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Variables What is a variable? It is a box, and it exists to contain a value. Sometimes the value is already inside the box, and you have to figure out what that value is. Other times, the box is empty, and you get to pick the value to put inside. More about that later. First... Remember when you were in elementary school, and you were learning your addition? The teacher would hand you worksheets that said things like:
Variables are the same thing. Now we say:
Why did we switch from boxes to letters? Because letters are better. Boxes come in only a few shapes, but letters come in many varieties, and letters can stand for something. For instance, the formula from geometry for finding a circle's circumference is:
This formula makes more sense than, say:
The two formulae say exactly the same thing, but using "C" for "circumference" and "r" for "radius" is more useful than using "square" and "triangle, respectively. Boxes are fine, but letters are better.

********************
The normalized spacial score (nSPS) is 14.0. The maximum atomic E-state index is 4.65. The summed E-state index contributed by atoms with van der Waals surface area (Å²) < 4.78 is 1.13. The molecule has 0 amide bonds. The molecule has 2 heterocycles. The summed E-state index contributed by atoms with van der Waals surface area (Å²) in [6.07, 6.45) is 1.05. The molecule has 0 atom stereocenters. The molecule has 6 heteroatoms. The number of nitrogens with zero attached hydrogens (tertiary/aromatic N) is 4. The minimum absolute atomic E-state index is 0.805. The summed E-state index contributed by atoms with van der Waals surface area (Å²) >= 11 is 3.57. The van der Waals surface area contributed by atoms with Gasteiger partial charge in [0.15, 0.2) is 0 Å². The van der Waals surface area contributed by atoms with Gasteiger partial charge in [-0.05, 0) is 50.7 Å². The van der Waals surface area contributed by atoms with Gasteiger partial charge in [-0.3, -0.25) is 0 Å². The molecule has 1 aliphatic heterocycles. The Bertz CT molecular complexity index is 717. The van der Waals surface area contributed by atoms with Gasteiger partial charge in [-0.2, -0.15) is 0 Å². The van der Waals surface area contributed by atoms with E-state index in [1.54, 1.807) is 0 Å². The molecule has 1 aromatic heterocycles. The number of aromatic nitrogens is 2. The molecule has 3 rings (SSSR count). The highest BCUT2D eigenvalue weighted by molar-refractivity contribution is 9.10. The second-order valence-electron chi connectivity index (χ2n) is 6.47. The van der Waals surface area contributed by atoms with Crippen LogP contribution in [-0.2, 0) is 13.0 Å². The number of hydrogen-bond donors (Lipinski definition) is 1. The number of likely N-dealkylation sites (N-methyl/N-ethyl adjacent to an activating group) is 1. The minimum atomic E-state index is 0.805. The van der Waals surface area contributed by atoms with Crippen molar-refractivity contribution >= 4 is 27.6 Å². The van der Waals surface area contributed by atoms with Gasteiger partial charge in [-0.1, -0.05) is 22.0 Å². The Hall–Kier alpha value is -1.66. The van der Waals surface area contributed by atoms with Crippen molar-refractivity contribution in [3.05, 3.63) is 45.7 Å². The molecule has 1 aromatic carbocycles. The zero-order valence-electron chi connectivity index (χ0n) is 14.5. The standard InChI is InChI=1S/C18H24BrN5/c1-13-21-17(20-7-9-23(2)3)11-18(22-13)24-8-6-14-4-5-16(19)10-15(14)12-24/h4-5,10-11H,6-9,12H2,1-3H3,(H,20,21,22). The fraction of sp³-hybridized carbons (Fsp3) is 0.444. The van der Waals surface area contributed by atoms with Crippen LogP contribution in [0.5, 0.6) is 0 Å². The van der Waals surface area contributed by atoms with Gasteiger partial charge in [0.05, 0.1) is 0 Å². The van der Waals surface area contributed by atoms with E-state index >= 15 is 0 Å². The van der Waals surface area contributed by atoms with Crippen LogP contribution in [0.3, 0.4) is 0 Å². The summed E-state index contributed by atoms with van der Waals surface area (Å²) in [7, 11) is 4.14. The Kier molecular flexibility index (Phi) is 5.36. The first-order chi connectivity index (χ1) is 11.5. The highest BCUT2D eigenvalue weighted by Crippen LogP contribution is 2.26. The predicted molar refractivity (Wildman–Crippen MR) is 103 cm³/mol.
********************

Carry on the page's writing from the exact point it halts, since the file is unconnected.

In the above discussion, I illustrated both uses of variables. In the equation "x + 2 = 5", x can only have a value of 3. The statement (the equation) is not true for any other value. That is to say, the value of x is "fixed"; we just have to figure out what it is. On the other hand, in the equation " ", the radius r can be any nonnegative number we choose — we get to pick! — and then we get to figure out what the circumference C is. In the first case, we had to open the box to see what was already inside; in the second, we got to put the value in ourselves. Now that we have variables, what do we do with them? Go back in your mind again to elementary school: Your teacher would have you add "2 apples plus 6 apples is 8 apples". The same rules apply to variables: "2 boxes plus 6 boxes is 8 boxes", or, using variables, "2x + 6x = 8x". "A box and another box is two boxes", or "x + x = 2x". "Two dollars, less the ten that you owe to your friend, means that you're eight dollars in the red", or "2x – 10x = –8x". But note: "2 apples plus 6 oranges" is just 2 apples and 6 oranges; they might make a nice fruit salad, but they're not 8 of anything. In the same way, "2x + 6y" is just 2x + 6y; you can't combine the two variables into one. Copyright © Elizabeth Stapel 19992011 All Rights Reserved When multiplying, we use exponents. For instance, (5)(5) = 5^{2}. Of course, we can simplify this as 5^{2} = 25. Similarly, (x)(x) = x^{2}. But, until we know what value to put in for x, we cannot simplify this. Don't confuse multiplication and addition: (x)(x) does not equal 2x, just as (5)(5) does not equal (2)(5); instead, (x)(x) equals x^{2}. (Note the technique I just used: If you're not sure what to do with the variables, put in numbers, where you know what to do. Then, whatever you did with the numbers, do that with the variables.)



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